It is innate in mankind to want to think of himself better, or, more highly than he ought. No doubt this is why God moved upon Paul to write to the Romans in chapter 12 verse 3, “…to every man that is amoung you not to think of himself more highly than he ought to think;…” and again when he wrote to the churches of Galatia he states, “…if a man think himself to be something, when he is nothing, he deceiveth himself.” Paul, himself, was moved by the Spirit when it came time for a self-examination to state “I am the least of the apostles.” It has been said that one of the wonders of the Bible, one of the proofs of its divine origin is the presence of the failures of the writers written with their own hand. Should a human have been responsible for the text then certainly they would not have incluced their failures and sins. Yet, there they are in bold text on pages of white as if to make them jump off the page and into the spirit of the reader.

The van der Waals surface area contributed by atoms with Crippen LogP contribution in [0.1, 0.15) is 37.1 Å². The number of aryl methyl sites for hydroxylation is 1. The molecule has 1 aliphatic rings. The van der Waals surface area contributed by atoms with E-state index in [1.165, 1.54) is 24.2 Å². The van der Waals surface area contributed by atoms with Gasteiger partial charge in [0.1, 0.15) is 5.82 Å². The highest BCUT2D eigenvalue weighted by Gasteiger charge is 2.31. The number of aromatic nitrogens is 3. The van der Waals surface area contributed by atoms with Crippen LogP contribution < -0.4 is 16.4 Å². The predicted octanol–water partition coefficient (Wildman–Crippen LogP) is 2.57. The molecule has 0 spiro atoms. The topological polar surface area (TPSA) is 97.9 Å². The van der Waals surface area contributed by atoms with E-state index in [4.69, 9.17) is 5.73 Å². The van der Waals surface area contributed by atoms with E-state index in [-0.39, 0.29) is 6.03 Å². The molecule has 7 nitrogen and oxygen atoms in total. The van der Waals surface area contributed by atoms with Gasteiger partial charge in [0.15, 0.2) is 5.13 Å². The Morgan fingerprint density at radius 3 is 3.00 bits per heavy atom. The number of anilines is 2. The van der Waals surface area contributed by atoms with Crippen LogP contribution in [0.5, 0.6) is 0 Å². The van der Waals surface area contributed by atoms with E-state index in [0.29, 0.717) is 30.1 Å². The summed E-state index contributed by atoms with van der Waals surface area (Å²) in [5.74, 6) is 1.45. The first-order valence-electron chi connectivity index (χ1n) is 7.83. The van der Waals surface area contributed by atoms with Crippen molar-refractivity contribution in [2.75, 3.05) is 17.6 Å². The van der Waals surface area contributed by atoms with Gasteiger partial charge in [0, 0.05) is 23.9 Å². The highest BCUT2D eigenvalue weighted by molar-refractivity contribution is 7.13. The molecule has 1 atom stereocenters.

Here in Deuteronomy 9 we find Moses, the meekest of men, writing to Israel and confronting them with their sin. Beginning in 9:13 he repeatedly casts their sinful past before them. He unveils their action and titles them a ‘stiffnecked people’ (13) followed by revealing God’s design to ‘destroy them’ (14). He reminds them they had sinned against the Lord (16) and had ‘turned aside quickly’ (16) as if to highlight their fickle nature. He reminds them how their sinful ways toward God served to ‘provoke Him to anger’ (18). But this is not the end of his sermon on sin. He humiliated them about ‘the calf’ incident (21), further provocation at 3 different locations (22), and their failure at Kadesh-Barnea (23). He completed his confrontation of their sinfulness with this sentence ‘Ye have been rebellious against the LORD from the day that I knew you.’ Have mercy oh my soul! You can almost feel Moses’ passion and disgust with those he so faithful lead and interceded for on more than one occasion. However, to ensure that Moses did not ‘think more highly than he ought’ God moves him to write verse 2 of chapter 10. Here, subtily and yet piercingly, God reminds Moses of an inauspicious moment in his own walk with God. At the very moment that Moses might have entertained a tinge of superiority God reminds him, ‘I will write on the tables the words that were in the first tables which THOU BRAKEST…’. Oh, how gracious and merciful of God to keep our weakness before us lest we be lifted up with pride. So, today when you are confronted with the short-comings of others and find yourself climbing into the ring of judgment take time to rehearse YOUR PAST before you write THEIR FUTURE.